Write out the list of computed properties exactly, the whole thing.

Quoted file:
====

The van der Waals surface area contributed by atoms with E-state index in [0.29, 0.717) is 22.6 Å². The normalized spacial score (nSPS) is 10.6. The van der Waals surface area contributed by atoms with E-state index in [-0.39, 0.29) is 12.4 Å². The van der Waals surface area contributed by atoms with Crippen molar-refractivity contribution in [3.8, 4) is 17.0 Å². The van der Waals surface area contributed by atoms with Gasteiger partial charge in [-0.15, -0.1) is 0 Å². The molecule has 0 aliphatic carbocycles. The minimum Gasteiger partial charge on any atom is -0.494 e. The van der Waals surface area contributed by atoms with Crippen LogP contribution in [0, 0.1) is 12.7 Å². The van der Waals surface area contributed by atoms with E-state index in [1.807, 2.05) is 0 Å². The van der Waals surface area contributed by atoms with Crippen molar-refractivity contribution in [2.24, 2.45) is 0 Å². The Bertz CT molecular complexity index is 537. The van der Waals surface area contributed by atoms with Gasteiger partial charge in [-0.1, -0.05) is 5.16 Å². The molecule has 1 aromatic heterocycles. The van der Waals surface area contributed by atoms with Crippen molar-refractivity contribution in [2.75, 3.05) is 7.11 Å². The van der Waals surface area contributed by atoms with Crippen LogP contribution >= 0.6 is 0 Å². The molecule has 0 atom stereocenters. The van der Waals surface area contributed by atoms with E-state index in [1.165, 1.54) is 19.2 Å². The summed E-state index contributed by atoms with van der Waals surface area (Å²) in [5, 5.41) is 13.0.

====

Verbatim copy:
The van der Waals surface area contributed by atoms with E-state index in [0.29, 0.717) is 22.6 Å². The normalized spacial score (nSPS) is 10.6. The van der Waals surface area contributed by atoms with E-state index in [-0.39, 0.29) is 12.4 Å². The van der Waals surface area contributed by atoms with Crippen molar-refractivity contribution in [3.8, 4) is 17.0 Å². The van der Waals surface area contributed by atoms with Gasteiger partial charge in [-0.15, -0.1) is 0 Å². The molecule has 0 aliphatic carbocycles. The minimum Gasteiger partial charge on any atom is -0.494 e. The van der Waals surface area contributed by atoms with Crippen LogP contribution in [0, 0.1) is 12.7 Å². The van der Waals surface area contributed by atoms with E-state index in [1.807, 2.05) is 0 Å². The van der Waals surface area contributed by atoms with Crippen molar-refractivity contribution in [2.24, 2.45) is 0 Å². The Bertz CT molecular complexity index is 537. The van der Waals surface area contributed by atoms with Gasteiger partial charge in [-0.1, -0.05) is 5.16 Å². The molecule has 1 aromatic heterocycles. The van der Waals surface area contributed by atoms with Crippen molar-refractivity contribution in [2.75, 3.05) is 7.11 Å². The van der Waals surface area contributed by atoms with Crippen LogP contribution >= 0.6 is 0 Å². The molecule has 0 atom stereocenters. The van der Waals surface area contributed by atoms with E-state index in [1.165, 1.54) is 19.2 Å². The summed E-state index contributed by atoms with van der Waals surface area (Å²) in [5, 5.41) is 13.0.